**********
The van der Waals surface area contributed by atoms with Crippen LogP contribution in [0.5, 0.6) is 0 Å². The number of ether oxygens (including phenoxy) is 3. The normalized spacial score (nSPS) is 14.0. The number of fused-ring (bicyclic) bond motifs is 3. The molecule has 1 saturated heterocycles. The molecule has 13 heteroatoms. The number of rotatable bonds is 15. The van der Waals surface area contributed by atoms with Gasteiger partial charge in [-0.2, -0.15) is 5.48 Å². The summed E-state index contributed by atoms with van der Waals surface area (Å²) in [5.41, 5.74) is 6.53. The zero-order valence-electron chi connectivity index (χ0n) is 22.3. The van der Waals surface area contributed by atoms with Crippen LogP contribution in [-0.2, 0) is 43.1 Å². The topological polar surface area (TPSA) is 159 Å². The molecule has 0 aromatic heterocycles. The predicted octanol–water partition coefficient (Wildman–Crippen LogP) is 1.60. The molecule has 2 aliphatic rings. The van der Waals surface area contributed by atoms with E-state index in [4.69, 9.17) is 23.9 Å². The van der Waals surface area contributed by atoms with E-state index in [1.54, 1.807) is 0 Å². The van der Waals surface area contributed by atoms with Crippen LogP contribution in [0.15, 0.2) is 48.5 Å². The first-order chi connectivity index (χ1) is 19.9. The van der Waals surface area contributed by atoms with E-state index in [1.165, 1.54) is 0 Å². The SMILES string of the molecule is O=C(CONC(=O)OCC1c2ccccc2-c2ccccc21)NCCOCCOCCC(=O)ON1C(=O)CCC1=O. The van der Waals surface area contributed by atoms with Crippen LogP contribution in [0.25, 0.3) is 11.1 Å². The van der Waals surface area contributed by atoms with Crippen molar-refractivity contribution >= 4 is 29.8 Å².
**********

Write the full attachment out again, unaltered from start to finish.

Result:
The van der Waals surface area contributed by atoms with Crippen LogP contribution in [0.5, 0.6) is 0 Å². The number of ether oxygens (including phenoxy) is 3. The normalized spacial score (nSPS) is 14.0. The number of fused-ring (bicyclic) bond motifs is 3. The molecule has 1 saturated heterocycles. The molecule has 13 heteroatoms. The number of rotatable bonds is 15. The van der Waals surface area contributed by atoms with Gasteiger partial charge in [-0.2, -0.15) is 5.48 Å². The summed E-state index contributed by atoms with van der Waals surface area (Å²) in [5.41, 5.74) is 6.53. The zero-order valence-electron chi connectivity index (χ0n) is 22.3. The van der Waals surface area contributed by atoms with Crippen LogP contribution in [-0.2, 0) is 43.1 Å². The topological polar surface area (TPSA) is 159 Å². The molecule has 0 aromatic heterocycles. The predicted octanol–water partition coefficient (Wildman–Crippen LogP) is 1.60. The molecule has 2 aliphatic rings. The van der Waals surface area contributed by atoms with E-state index in [4.69, 9.17) is 23.9 Å². The van der Waals surface area contributed by atoms with E-state index in [1.54, 1.807) is 0 Å². The van der Waals surface area contributed by atoms with Crippen LogP contribution in [0.15, 0.2) is 48.5 Å². The first-order chi connectivity index (χ1) is 19.9. The van der Waals surface area contributed by atoms with E-state index in [1.165, 1.54) is 0 Å². The SMILES string of the molecule is O=C(CONC(=O)OCC1c2ccccc2-c2ccccc21)NCCOCCOCCC(=O)ON1C(=O)CCC1=O. The van der Waals surface area contributed by atoms with Crippen LogP contribution in [0.25, 0.3) is 11.1 Å². The van der Waals surface area contributed by atoms with Crippen molar-refractivity contribution >= 4 is 29.8 Å².